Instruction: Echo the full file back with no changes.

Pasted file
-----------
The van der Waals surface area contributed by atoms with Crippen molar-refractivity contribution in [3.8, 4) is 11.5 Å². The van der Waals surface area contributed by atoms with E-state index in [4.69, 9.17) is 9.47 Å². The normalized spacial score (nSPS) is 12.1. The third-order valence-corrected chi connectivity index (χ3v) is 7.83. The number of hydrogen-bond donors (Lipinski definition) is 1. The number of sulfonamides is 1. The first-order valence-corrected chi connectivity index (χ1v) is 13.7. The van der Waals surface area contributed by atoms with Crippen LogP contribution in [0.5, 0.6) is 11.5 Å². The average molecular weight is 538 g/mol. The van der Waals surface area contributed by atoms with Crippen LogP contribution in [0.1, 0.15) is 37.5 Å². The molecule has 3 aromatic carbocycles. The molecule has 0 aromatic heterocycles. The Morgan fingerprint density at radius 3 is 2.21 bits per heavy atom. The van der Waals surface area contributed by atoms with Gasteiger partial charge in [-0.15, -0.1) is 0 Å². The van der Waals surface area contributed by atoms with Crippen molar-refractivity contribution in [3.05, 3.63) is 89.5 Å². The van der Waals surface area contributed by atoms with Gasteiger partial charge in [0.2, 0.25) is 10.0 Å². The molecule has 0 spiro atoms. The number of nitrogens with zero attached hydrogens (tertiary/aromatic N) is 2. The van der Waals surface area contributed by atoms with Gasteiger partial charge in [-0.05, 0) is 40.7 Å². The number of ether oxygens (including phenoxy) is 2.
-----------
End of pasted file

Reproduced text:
The van der Waals surface area contributed by atoms with Crippen molar-refractivity contribution in [3.8, 4) is 11.5 Å². The van der Waals surface area contributed by atoms with E-state index in [4.69, 9.17) is 9.47 Å². The normalized spacial score (nSPS) is 12.1. The third-order valence-corrected chi connectivity index (χ3v) is 7.83. The number of hydrogen-bond donors (Lipinski definition) is 1. The number of sulfonamides is 1. The first-order valence-corrected chi connectivity index (χ1v) is 13.7. The van der Waals surface area contributed by atoms with Crippen LogP contribution in [0.5, 0.6) is 11.5 Å². The average molecular weight is 538 g/mol. The van der Waals surface area contributed by atoms with Crippen LogP contribution in [0.1, 0.15) is 37.5 Å². The molecule has 3 aromatic carbocycles. The molecule has 0 aromatic heterocycles. The Morgan fingerprint density at radius 3 is 2.21 bits per heavy atom. The van der Waals surface area contributed by atoms with Gasteiger partial charge in [-0.15, -0.1) is 0 Å². The van der Waals surface area contributed by atoms with Crippen molar-refractivity contribution in [3.05, 3.63) is 89.5 Å². The van der Waals surface area contributed by atoms with Gasteiger partial charge in [0.2, 0.25) is 10.0 Å². The molecule has 0 spiro atoms. The number of nitrogens with zero attached hydrogens (tertiary/aromatic N) is 2. The van der Waals surface area contributed by atoms with Gasteiger partial charge in [-0.05, 0) is 40.7 Å². The number of ether oxygens (including phenoxy) is 2.